Brooklands throbs once again to the noise of its biggest weekend of motor sport
A heartening sight at Brooklands in June – a packed grandstand, although the occupants had a view spectators didn’t get pre-war as the seats were right across the Finishing Straight looking up the Test Hill. It was the Double-12 meeting, where among sputtering veterans and ire-breathing aero-monsters a lone Silk Cut Jaguar reminded us there was another 24-hour event going on that weekend, at Le Mans.
A co-operation between the Museum and the VSCC, the D12 mixes speed trials on the Mercedes-Benz World track with concours d’elegance and driving tests on the Members Banking, and the age range is wide open, which meant Corvettes and Humberettes among the Vickers jets. Reminding us of 50 years of the Cobra there was a class for the Anglo-US classic; the one which broke a half-shaft over the top of the Test Hill had only to be pushed yards to what was the Members Tearooms, as it’s now the AC factory.
Tim Jarrett topped the driving concours results in a highly appropriate Frazer Nash TT Rep which raced here pre-war, while if it weren’t for Mac Hulbert, Morgans would have whitewashed the speed trials.
David Pryke’s Riley-engined 4/4 bested the sports car class, Gary Caroline was fastest vintagent and Sue Darbyshire fastest vintalady, both in Super Aeros, a model honed on the Track. But Raymond Mays was clearly looking down to urge Hulbert on in ERA R4D, as he put almost 4sec between himself and Pryke.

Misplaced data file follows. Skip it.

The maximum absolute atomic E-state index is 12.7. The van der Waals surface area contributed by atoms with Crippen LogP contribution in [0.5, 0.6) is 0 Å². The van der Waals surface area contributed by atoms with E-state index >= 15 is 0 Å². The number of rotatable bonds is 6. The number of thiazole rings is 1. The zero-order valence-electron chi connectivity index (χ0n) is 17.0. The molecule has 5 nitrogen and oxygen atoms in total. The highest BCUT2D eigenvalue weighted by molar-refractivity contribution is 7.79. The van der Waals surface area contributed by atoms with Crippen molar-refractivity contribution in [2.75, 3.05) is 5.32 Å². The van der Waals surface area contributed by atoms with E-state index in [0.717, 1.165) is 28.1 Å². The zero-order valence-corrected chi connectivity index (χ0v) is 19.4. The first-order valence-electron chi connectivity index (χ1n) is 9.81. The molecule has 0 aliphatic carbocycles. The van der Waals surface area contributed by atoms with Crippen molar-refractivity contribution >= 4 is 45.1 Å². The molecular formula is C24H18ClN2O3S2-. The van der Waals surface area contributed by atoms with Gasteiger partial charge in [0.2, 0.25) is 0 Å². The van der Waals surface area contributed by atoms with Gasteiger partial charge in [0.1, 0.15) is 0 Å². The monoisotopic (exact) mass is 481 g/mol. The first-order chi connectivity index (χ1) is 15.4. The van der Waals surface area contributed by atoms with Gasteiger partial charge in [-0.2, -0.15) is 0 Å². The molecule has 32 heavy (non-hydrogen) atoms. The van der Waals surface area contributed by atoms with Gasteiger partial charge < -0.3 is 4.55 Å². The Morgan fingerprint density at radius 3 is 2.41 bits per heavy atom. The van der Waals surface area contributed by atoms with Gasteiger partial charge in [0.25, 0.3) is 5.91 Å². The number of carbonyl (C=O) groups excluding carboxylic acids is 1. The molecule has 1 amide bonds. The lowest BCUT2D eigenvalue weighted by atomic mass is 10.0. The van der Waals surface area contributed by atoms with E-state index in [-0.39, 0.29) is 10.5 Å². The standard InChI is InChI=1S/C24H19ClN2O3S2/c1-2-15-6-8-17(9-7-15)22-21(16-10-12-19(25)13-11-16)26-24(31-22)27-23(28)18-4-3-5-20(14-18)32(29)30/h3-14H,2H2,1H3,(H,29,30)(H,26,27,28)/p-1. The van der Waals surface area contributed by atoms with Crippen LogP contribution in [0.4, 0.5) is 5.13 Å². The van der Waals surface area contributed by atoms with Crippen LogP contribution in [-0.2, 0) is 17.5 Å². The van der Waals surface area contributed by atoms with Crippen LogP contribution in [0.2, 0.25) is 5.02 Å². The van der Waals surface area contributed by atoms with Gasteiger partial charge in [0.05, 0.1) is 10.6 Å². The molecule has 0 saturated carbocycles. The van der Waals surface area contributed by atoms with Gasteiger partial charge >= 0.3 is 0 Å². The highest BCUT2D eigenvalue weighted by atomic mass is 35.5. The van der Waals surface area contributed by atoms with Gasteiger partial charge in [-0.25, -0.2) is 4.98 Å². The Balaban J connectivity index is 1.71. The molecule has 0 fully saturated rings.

On the Hill it’s more about commitment than speed – he who hesitates is last. Once again the Sinclair C5 club came, but seeing the crash helmet and proper handlebars on the one that tackled the hill I wasn’t surprised when it bolted up the daunting slope. Not the running gear Sir Clive installed, I think.
Among the club displays I fancied a Giugiaro 1750 Alfa prototype I’d never seen before, while Club Lotus brought the menacing black Lotus transporter. Roger Collings was out in his ‘new’ 60hp Mercedes, the supercar of the Edwardian era, while by the paddock pumps, where it must often have stopped in the past to satisfy its appetites, stood the Birkin single-seater Bentley – its last outing before its amazing £5m sale at Goodwood. Let’s hope it will be at next year’s Double-12 too, though the auctioneers are keeping tight-lipped about who has bought it.
Book Reviews, July 1991, July 1991
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